Not many people have been or have chosen to go to a Nazi concentration camp, and I know of many (Jewish and non-Jewish) who would never walk into one. If you have any ounce of empathy, you will not leave the grounds of a former concentration camp unchanged. I have spoken to other travelers who have visited concentration camps, and it all comes down to the same words- eerie quietness, solemnness, depressing, etc. I feel those words are the only human words that we can express. It runs much deeper than that.
Visiting any concentration camp or work camp anywhere in the world is where you come to see the true horrors of fear, racism, genocide, and hate. Whether or not that is your agenda that is what you will find. I know a lot of people believed they were visiting a historical site, but they left different and forever changed.
I had visited Buchenwald Concentration Camp in Weimar, Germany as part of a 6-week journey through Czech Republic, Poland, and Germany. I had already been to many Holocausts museums, the Anne Wright House in Amsterdam, and Jewish quarters (ghettos) throughout Europe. That was not enough. There was nothing that would have prepared me for the experience of a concentration camp.
Many people had asked me if I felt ghosts or bad energy since I am a holistic healer, and an intuitive. Honestly, I thought that would be my experience. I think many people are focused on ghostly apparitions, and the fascination of seeing spirits, having your pants tugged on, or being touched by something that is not physically there.
I have been to many places around the world where I have felt spirits, experienced tugging on my clothes, or the physical pains of torture and death. In this case, I felt an unforgettable stillness. It was like all the life energy was drained or killed off, so to speak from these grounds. I did not know what to make of it from the time I got off the bus, and until the time I left. To this date, I have never felt that same lack of life energy in any place in the world.
My visit to Buchenwald started off normal. I had taken the public bus from Weimar’s train station to what I thought was the correct exit. I got off way too early, and had to walk a few kilometers to the Buchenwald Concentration Camp. It was very cold, lonely, and I actually heard wolves or dogs howling in the forest to the left of the road. I was uncomfortable, and somewhat nervous not that I felt anything bad was going to happen to me, but it was a feeling that I could not shake.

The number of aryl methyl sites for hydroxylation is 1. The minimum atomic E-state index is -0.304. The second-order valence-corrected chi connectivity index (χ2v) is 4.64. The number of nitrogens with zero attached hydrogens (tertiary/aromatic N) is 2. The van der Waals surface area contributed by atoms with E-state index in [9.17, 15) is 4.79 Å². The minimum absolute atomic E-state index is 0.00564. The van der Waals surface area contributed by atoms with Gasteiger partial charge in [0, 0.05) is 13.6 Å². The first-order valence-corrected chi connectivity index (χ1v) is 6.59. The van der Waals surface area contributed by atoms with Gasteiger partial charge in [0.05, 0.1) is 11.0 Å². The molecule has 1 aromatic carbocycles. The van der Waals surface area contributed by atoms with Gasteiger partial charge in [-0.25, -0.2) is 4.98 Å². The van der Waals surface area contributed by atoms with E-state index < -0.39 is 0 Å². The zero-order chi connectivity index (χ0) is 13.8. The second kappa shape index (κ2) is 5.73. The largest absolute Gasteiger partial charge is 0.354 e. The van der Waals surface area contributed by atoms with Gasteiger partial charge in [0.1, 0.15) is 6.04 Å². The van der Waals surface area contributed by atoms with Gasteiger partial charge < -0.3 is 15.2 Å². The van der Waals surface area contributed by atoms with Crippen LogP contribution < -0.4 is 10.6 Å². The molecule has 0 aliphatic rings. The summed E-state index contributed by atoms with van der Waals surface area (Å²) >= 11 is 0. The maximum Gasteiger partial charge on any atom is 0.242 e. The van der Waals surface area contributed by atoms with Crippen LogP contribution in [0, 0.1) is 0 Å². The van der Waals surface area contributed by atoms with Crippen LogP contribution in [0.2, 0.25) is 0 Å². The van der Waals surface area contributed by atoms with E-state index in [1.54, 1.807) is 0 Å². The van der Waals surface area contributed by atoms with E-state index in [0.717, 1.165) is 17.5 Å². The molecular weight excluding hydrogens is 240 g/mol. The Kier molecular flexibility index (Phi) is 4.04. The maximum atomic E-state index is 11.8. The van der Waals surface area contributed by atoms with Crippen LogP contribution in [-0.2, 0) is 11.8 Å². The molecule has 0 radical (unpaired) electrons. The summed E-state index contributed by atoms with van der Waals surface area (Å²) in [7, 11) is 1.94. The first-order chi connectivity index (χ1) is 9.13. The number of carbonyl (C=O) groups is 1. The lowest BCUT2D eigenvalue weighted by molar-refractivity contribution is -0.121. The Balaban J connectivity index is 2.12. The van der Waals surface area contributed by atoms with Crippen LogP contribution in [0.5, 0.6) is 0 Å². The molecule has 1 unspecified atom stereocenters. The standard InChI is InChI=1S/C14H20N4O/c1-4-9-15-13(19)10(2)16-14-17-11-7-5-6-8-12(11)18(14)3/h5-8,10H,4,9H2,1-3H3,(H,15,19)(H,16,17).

I kept walking and saw a sign that read “Blood Road”. I was on the road that was built by the inmates of Buchenwald. I felt that it was no mistake for me to get off at what I thought was the correct bus stop. I do not believe in coincidences. This gave me the full experience, more than what would have been achieved if I got off at the stop in front of the concentration camp. I was by myself, my hands and legs were cold, but I felt this need to keep on walking. In a way, I felt that I needed to do this to recognize those inmates who built Blood Road.
I could feel that I was getting closer, and came across a dirt walking path that look like a shortcut. It actually was the train route that led the inmates into the camp, a one-way ride for many into Buchenwald. I had to make the decision if I was going to take this route or continue on Blood Road. Since I was by myself, I decided to stay on the road and not take that ‘one way’ in tree lined path. It was too eerie, and too sad for me to do it. So I kept walking on Blood Road.
When I arrived, I entered in through the side entrance since that was closer to me. I knew I was there when I saw the fence poles that held the inmates in. I had seen a multitude of photos with these hockey stick like poles before, but it was different seeing them in front of me. It jarred me a little, I will not lie, I truly realized what I was about to experience.